November 4, 2016
The Ranchlands apprenticeship program is a developmental program that is tailored to each individuals needs and desires. In Sam’s case, going to Australia through Ranchlands’ network to work on a million plus acre ranch where she worked 40,000+ head of cattle in six months was exactly what she needed and wanted.
“Coming into the beginning of my second year as a Ranch Manager Apprentice at the Ranchlands managed Chico Basin Ranch I met with the Dukes to discuss how I was …
September 30, 2016
It’s a bit to wrap my head around the different seasons here down under. While at home things are cooling off and the leaves are turning orange and yellow here in Oz the only fall hues are in the soil. The grass is greening up and already the temps have been over 100′ a few different days.
September 12, 2016
As part of the stock camp learning experience each ringer (cattle hand) in the camp is given a 2 year old green broke horse to ride and take on the musters in order to train them for stock horse life. My colt is a gangly gelding who I got into the habit of calling Slick. The first few gathers we did together he was quite anxious being out of sight of the other colts and did not like hearing …
August 22, 2016
Another important part of working on the station was learning the local slang that the crew used every day. The first week I was a bit confused about what they were saying but I was able to sort it out in no time. Here are a few of my favorites and most common:
Bitchumen- asphalt road
Pad- cattle trail
Tail out- graze out
Plant- remuda, horse string
Bore- water …
August 9, 2016
One of the highlights for the crew is when there has been a cleanskin (wild) bull sighted and we have the gear to pick it up. Due to the size of the station, the terrain, and the cunning of the bulls they are fairly spread out over the property and seen often but capturing them is not as easy. The boys on the bikes work together to herd the bull onto the flat where they have a better …
July 28, 2016
This week the crew from Gregory Downs and myself joined two other station crews at Aramraynald station for a low stress stockmanship clinic. The clinic had some classroom time going over positions and yard layouts before we went out into the field to practice what we learned. It was refreshing to see seasoned stockman still finding areas to improve on.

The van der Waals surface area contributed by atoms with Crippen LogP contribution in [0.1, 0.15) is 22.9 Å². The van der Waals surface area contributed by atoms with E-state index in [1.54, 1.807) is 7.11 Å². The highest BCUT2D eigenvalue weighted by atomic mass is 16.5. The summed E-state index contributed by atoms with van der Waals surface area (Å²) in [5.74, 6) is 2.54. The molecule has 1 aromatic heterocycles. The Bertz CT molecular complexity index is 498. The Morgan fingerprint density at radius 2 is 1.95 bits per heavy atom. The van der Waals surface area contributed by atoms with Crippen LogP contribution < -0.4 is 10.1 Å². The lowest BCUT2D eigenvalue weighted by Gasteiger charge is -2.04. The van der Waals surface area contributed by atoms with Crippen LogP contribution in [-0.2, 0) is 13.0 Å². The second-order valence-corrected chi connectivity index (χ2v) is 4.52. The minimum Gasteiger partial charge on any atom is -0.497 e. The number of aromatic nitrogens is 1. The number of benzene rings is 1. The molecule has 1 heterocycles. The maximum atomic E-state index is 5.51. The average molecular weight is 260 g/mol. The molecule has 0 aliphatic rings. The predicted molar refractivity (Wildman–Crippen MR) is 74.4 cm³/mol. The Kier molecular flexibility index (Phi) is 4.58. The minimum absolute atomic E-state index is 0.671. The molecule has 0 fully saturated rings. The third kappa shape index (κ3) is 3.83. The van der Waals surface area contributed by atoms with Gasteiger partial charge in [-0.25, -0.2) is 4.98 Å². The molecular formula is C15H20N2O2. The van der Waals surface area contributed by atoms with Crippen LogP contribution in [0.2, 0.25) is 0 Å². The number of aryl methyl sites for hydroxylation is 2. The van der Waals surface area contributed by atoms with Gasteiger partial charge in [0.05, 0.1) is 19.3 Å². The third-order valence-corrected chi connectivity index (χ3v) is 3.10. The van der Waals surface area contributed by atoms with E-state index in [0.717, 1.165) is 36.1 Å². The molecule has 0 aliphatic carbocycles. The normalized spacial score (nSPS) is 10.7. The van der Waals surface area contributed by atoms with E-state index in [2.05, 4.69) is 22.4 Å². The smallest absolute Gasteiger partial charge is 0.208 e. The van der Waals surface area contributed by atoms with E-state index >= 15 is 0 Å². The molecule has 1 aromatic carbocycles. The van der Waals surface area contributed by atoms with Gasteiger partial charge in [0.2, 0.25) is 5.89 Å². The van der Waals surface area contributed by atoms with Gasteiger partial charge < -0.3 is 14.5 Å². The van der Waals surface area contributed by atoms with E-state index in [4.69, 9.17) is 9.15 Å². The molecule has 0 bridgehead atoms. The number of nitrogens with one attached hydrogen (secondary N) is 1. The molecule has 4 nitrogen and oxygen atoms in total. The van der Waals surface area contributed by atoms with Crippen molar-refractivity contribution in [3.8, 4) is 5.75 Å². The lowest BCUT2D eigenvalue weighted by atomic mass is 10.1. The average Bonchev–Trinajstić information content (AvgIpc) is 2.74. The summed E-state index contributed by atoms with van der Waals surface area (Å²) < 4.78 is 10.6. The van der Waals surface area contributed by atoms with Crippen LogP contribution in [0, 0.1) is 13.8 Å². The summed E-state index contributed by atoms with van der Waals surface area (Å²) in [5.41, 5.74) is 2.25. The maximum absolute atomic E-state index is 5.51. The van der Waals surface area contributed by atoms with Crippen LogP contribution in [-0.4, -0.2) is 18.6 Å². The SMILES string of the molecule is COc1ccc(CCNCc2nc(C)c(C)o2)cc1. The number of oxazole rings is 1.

July 9, 2016
It’s always great when one gets to experience something new with old friends, and even better when your old friends know your new ones. Little Duke made it out to visit Gregory Downs just in time for the local Camp Draft. It was incredible getting to visit with him about his work on a much larger station Van Rook and hear he and Paul share yarns about Dukes own time working the muster at Gregory four years prior. While …
July 8, 2016
Recently the station hosted a two day shoeing clinic with master farrier Bill Hutton to educate the stock hands on proper trimming and shoeing techniques. It was incredible to learn from someone who was so knowledgeable. At the end of the course Bill even let me hot fit a shoe after I shaped it to the foot- it was the highlight of the clinic for me.
June 17, 2016
Around nine thirty in the morning, or later if we are mustering, the crew takes a collective break for a half hour that’s called ‘smoko’. The smoko is centered around having a cup of tea which is prepared in a Billy can. The Billy can the crew uses has been seasoned to perfection over the years. Once the fire is hot enough to send the water to a rolling boil, a fistful of ground tea leaves are chucked in …
June 7, 2016
When the drafting is done and you have to brand the calves from the herd that day you want to do it as quickly as possible so they can get back to their cow. In the yards the most efficient way to process several hundreds of calves is by using the calf table. Like kids in a school line the calves wind their way around slowly to get their identification.